You may have no sensation whatsoever, however you may feel tingling or pressure when the injection is administered. Depending on the amount of swelling in the area, you may experience a burning sensation at the site or in your upper or lower extremities or some mild discomfort as the medication enters the epidural space. When the injection is finished, however, any discomfort usually disappears. It is also possible to feel "pins and needles" in your arms and legs, depending on the injection site. If you feel any sharp pains, however, tell your doctor immediately.
The caudal approach to the epidural space involves the use of a Tuohy needle, an intravenous catheter, or a hypodermic needle to puncture the sacrococcygeal membrane . Injecting local anaesthetic at this level can result in analgesia and/or anaesthesia of the perineum and groin areas. The caudal epidural technique is often used in infants and children undergoing surgery involving the groin, pelvis or lower extremities. In this population, caudal epidural analgesia is usually combined with general anaesthesia since most children do not tolerate surgery when regional anaesthesia is employed as the sole modality.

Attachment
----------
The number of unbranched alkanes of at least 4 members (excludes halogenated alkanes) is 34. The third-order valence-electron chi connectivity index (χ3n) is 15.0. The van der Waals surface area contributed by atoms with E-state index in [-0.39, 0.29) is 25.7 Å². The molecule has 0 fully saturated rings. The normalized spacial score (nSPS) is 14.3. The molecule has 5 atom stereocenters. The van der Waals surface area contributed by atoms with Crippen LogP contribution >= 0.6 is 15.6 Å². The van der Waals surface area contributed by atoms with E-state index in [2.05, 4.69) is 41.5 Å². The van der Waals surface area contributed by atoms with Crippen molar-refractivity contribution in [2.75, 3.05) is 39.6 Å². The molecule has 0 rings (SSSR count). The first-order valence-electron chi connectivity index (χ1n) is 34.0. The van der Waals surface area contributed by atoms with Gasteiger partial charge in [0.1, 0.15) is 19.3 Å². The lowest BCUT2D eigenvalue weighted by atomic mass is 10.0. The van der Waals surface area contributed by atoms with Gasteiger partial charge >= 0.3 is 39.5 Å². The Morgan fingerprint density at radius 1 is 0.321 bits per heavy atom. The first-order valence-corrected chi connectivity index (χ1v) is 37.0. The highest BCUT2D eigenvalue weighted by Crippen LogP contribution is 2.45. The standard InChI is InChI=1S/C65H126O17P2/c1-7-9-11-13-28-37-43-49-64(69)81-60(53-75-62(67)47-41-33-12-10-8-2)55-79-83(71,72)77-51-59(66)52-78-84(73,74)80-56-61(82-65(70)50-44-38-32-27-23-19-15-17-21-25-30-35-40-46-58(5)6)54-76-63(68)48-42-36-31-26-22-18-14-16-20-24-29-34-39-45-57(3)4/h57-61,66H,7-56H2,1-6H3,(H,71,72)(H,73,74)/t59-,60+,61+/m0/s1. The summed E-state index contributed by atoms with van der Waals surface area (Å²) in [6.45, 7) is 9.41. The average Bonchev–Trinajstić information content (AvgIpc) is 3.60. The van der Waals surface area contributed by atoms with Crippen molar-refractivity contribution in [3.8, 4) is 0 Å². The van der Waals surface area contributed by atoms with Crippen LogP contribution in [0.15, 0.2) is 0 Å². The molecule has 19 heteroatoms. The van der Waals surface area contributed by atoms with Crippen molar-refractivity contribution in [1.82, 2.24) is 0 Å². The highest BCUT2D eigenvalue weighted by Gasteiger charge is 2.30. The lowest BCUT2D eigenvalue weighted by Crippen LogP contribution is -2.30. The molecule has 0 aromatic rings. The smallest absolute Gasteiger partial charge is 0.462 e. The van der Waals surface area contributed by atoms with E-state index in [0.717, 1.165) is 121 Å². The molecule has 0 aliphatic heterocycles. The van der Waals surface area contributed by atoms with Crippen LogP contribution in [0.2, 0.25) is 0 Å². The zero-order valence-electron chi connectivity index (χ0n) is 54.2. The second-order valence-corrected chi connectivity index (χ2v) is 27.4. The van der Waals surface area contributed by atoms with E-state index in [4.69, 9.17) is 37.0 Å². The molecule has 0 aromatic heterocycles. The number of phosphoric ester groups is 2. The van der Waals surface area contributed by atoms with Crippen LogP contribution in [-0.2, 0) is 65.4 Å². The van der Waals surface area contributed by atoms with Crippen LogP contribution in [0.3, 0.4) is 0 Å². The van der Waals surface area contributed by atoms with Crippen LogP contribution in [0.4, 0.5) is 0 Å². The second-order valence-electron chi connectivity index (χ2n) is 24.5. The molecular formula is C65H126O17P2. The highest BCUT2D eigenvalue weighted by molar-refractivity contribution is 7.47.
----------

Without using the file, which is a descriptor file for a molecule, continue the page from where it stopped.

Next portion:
Corticosteroid side effects may cause weight gain, water retention, flushing (hot flashes), mood swings or insomnia, and elevated blood sugar levels in people with diabetes. Any numbness or mild muscle weakness usually resolves within 8 hours in the affected arm or leg (similar to the facial numbness experienced after dental work). Patients who are being treated for chronic conditions (., heart disease, diabetes, rheumatoid arthritis) or those who cannot temporarily discontinue anti-clotting medications should consult their personal physician for a risk assessment.